For the record, I used to sell advertising. It is a tough, thankless job and people feel shockingly free to treat you with a complete lack of respect (FYI: It’s also pretty damned lucrative; they’re not in it for the glory). As a former magazine editor, I worked with advertising salespeople and did everything within in my power to give them the editorial support they needed to close the deal. So despite my scathing sense of sarcasm and caustic nature, I think I’m pretty damned respectful of salespeople. And yet…
While working on an annual marketing plan for a client I met with several regional salespeople. Most were great; respectful of my time and offered attractive rate options on products that were well-suited to my client. One, however, apparently felt that treating me like an ill-behaved child who needed a good scolding from mommy was the way to close the deal. Um…no. Way to get my back up before I’ve even met you. Strike 1. But it’s not about me, it’s about my client, so I set up an appointment. Said salesperson’s personality was just as grating in person as it was on the phone. Hello, strike 2.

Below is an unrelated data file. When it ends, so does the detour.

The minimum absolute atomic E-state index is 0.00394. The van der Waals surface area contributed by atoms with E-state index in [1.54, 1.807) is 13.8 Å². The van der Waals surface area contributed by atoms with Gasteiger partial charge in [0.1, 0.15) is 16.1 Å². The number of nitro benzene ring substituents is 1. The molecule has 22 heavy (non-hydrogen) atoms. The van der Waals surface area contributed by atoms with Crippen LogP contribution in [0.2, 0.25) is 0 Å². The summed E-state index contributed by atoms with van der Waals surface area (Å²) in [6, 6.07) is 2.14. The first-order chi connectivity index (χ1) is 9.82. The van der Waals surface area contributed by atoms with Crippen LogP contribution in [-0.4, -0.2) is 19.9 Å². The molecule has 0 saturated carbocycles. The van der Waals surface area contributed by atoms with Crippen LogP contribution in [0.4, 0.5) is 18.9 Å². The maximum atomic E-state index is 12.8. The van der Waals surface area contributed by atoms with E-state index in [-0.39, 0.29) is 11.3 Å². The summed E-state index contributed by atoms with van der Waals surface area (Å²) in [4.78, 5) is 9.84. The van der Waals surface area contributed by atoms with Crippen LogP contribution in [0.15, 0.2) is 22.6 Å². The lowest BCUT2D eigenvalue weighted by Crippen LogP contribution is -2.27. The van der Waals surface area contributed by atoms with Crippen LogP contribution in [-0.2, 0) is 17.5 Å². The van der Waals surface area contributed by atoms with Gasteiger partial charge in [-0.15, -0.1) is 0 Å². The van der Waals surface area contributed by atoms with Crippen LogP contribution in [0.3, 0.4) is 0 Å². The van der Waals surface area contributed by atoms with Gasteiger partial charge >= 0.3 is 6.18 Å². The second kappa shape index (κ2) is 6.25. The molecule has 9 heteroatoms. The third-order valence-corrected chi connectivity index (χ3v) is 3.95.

After arriving at my office 10 minutes late and then sitting in my driveway for another four minutes to finish a phone call, we had our meeting (strike 3). My primary interest was in digital advertising options. When I was handed the rate card touting all of their partnerships with various websites, the largest logo was, by far, Yahoo.
Yahoo?! That’s your big selling point?!
According to the 2015 Pew report on online behavior, 63.6% of organic Internet searches take place on Google. Next up is Microsoft with 20%. Even though writers are notoriously bad at math, I’m coming up with 83.6% between the two. So I have to ask the question, who cares about Yahoo? And that would be a massive strike 4.
Way to bunt it along the foul line. Thanks for your time. Don’t call me. I’ll call you. As if.